China's First Peer Anti-monopoly Investigation: Hudong Against Baidu Hudong asks for $120.3 million in compensation
BEIJING, Feb. 23, 2011 /PRNewswire-Asia/ -- The world's largest Chinese encyclopedia website, Hudong.com today announced it has successfully submitted an application to the State Administration for Industry and Commerce of the People's Republic of China on February 18, 2011. The claim requests for an anti-monopoly investigation against Baidu (Nasdaq: BIDU). Hudong.com proposed the following three requests in its application file:
- It asks the Administration to register a case for the anti-monopoly investigation against Baidu based on laws it believes are being broken;
- It asks the Administration to prohibit Baidu from the perceived abuse of using its dominant position in the market to block and degrade articles in the online encyclopedia Hudong.com, and to disorder without reason the normal search results; and
- It asks the Administration to impose a fine of RMB790 million ($120.3 million) on Baidu as a result of the alleged wrongdoing.
Hudong.com, officially founded in 2005, is called "China's Wikipedia". The website now has more than 5 million articles that have been created by over 3 million users. Baidu launched its online encyclopedia product in 2006 after becoming China's top search engine. Hudong claims that as a result of its competition with Baidu, Baidu has negatively influenced search results related to articles posted on Hudong.com by utilizing its position as China's number 1 search engine. In China, a large majority of internet users access other websites via Baidu. Hudong.com, as a result of the alleged actions of Baidu, has seen its natural development heavily restricted.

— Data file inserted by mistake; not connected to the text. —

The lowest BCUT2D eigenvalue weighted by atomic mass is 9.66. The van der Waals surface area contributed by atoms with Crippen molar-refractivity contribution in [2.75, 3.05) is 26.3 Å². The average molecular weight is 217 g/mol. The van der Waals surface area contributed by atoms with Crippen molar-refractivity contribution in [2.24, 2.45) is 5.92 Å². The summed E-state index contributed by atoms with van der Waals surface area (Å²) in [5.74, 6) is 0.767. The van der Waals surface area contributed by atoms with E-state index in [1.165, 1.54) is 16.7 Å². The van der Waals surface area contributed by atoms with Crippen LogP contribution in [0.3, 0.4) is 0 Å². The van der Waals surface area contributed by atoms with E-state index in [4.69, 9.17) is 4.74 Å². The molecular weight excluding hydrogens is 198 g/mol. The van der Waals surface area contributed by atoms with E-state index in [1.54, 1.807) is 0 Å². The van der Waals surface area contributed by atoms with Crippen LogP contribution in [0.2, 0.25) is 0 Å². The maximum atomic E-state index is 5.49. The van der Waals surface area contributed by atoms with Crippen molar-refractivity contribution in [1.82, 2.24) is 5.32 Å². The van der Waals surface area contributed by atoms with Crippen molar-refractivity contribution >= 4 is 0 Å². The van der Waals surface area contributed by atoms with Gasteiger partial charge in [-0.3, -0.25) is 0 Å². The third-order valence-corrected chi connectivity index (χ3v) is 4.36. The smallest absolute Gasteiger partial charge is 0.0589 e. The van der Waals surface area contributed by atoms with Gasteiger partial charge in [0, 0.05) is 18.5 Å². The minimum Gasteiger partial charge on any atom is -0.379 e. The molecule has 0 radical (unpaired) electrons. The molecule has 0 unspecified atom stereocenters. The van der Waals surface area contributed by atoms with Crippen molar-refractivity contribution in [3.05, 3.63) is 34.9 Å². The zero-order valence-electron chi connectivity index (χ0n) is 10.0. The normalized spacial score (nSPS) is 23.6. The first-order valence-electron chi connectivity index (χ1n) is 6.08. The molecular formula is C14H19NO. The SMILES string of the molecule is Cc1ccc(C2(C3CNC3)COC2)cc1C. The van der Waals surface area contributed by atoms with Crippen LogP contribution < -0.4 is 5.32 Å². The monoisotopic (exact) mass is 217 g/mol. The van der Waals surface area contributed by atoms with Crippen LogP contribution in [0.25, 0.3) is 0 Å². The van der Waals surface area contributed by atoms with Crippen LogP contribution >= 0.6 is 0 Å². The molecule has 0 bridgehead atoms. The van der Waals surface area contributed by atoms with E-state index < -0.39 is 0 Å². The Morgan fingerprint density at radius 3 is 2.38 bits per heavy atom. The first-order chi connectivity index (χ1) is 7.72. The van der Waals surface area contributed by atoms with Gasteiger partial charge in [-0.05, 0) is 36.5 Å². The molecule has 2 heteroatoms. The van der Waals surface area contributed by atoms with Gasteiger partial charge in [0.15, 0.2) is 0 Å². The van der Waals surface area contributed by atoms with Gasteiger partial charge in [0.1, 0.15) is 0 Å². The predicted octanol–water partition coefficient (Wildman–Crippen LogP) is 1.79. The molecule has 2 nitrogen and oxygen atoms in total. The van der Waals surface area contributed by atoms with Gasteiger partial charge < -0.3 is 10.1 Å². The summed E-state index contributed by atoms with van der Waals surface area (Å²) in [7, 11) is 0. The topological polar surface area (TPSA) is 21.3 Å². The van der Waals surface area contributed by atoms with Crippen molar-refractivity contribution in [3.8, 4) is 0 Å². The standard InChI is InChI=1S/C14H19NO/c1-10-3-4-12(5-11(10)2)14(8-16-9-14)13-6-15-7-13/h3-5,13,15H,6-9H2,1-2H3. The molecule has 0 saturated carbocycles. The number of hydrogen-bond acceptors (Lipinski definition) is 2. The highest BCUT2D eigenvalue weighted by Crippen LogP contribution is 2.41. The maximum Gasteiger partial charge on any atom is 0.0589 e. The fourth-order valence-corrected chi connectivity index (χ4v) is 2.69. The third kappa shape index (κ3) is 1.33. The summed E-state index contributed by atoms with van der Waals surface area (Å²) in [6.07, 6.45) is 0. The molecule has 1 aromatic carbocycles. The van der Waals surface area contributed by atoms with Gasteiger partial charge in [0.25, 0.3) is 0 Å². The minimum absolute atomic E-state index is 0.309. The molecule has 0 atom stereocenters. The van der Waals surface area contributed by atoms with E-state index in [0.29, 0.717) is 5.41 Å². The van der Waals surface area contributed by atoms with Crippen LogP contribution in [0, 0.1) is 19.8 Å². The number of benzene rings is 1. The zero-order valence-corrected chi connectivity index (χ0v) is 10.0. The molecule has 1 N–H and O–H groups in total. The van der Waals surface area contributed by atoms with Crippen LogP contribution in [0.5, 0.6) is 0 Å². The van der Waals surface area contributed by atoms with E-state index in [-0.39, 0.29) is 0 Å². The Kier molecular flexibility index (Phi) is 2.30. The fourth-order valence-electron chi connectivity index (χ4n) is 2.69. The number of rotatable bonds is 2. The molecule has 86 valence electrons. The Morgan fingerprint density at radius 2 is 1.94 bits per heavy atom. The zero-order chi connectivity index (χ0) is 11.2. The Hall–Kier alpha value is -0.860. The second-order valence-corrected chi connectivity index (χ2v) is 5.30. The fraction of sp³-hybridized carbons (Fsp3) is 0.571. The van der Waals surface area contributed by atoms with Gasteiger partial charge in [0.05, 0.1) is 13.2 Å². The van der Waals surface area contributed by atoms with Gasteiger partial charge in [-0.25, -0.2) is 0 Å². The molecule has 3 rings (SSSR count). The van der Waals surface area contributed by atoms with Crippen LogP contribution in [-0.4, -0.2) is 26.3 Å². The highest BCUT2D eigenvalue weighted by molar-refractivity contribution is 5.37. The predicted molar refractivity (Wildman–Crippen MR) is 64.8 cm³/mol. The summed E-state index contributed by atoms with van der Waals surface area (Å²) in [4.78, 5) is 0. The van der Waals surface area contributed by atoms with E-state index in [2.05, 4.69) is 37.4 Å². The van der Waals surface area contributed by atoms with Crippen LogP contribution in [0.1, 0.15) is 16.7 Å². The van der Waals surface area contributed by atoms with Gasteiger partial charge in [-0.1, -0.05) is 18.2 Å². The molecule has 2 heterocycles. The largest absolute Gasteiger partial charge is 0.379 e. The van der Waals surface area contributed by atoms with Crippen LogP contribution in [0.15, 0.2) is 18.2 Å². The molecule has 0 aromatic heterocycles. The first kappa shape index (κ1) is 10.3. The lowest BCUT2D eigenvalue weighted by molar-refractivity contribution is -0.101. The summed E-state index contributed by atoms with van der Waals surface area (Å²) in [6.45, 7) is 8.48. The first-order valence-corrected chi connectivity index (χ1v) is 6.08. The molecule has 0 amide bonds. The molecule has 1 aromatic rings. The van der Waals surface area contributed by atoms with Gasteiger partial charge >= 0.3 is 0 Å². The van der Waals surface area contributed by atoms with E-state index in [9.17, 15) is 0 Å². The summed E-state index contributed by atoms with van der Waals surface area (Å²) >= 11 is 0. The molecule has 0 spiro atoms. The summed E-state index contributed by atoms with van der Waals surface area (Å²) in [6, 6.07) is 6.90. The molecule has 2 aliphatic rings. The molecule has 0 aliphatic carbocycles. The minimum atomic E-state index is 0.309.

In the fourth quarter of 2010, Baidu dominated the Chinese search engine market with a market share of 83.6 percent in terms of search requests, according to the latest data released by well-known research firm iResearch Consulting.
"We believe that Baidu has used its dominant position to bully and block competitors," claimed Pan Haidong, chairman and chief executive officer of Hudong.com.
Commenting on the application, Dasheng Xu, the lawyer representing Hudong.com, said, "Hudong firmly believes that the actions of Baidu are in violation of article 6 of the Anti-Monopoly Law of the People's Republic of China. In our opinion, Baidu is using its dominant position in China's search engine market to negatively impact search results related to its competitors, like Hudong.com.
"The application is of great significance in the history of anti-monopoly laws in the Chinese Internet market and will be China's first anti-monopoly investigation into peer competition," Xu concluded.
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